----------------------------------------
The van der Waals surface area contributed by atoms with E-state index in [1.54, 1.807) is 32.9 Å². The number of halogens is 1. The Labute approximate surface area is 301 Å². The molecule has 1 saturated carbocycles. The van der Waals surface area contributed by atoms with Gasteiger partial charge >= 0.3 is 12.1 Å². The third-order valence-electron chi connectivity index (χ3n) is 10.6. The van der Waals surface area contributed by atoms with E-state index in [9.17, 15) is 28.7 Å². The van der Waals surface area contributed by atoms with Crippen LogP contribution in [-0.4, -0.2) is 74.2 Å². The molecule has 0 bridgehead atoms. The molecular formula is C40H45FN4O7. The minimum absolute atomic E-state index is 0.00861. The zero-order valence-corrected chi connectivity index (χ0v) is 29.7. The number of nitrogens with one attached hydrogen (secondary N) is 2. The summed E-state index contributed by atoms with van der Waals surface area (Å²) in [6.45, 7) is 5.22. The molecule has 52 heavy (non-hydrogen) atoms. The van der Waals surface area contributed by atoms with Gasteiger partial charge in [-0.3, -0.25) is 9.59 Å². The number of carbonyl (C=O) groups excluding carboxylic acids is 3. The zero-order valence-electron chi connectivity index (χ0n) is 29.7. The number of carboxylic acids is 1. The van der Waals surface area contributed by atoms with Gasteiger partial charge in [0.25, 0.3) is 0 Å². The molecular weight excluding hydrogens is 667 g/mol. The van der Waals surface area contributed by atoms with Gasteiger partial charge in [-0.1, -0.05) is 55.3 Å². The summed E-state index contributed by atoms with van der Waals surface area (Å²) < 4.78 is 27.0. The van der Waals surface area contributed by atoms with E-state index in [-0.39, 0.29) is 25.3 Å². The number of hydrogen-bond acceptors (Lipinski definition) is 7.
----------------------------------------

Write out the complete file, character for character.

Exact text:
The van der Waals surface area contributed by atoms with E-state index in [1.54, 1.807) is 32.9 Å². The number of halogens is 1. The Labute approximate surface area is 301 Å². The molecule has 1 saturated carbocycles. The van der Waals surface area contributed by atoms with Gasteiger partial charge >= 0.3 is 12.1 Å². The third-order valence-electron chi connectivity index (χ3n) is 10.6. The van der Waals surface area contributed by atoms with E-state index in [9.17, 15) is 28.7 Å². The van der Waals surface area contributed by atoms with Crippen LogP contribution in [-0.4, -0.2) is 74.2 Å². The molecule has 0 bridgehead atoms. The molecular formula is C40H45FN4O7. The minimum absolute atomic E-state index is 0.00861. The zero-order valence-corrected chi connectivity index (χ0v) is 29.7. The number of nitrogens with one attached hydrogen (secondary N) is 2. The summed E-state index contributed by atoms with van der Waals surface area (Å²) in [6.45, 7) is 5.22. The molecule has 52 heavy (non-hydrogen) atoms. The van der Waals surface area contributed by atoms with Gasteiger partial charge in [-0.3, -0.25) is 9.59 Å². The number of carbonyl (C=O) groups excluding carboxylic acids is 3. The zero-order valence-electron chi connectivity index (χ0n) is 29.7. The number of carboxylic acids is 1. The van der Waals surface area contributed by atoms with Gasteiger partial charge in [0.25, 0.3) is 0 Å². The molecular weight excluding hydrogens is 667 g/mol. The van der Waals surface area contributed by atoms with Gasteiger partial charge in [-0.1, -0.05) is 55.3 Å². The summed E-state index contributed by atoms with van der Waals surface area (Å²) < 4.78 is 27.0. The van der Waals surface area contributed by atoms with E-state index in [-0.39, 0.29) is 25.3 Å². The number of hydrogen-bond acceptors (Lipinski definition) is 7.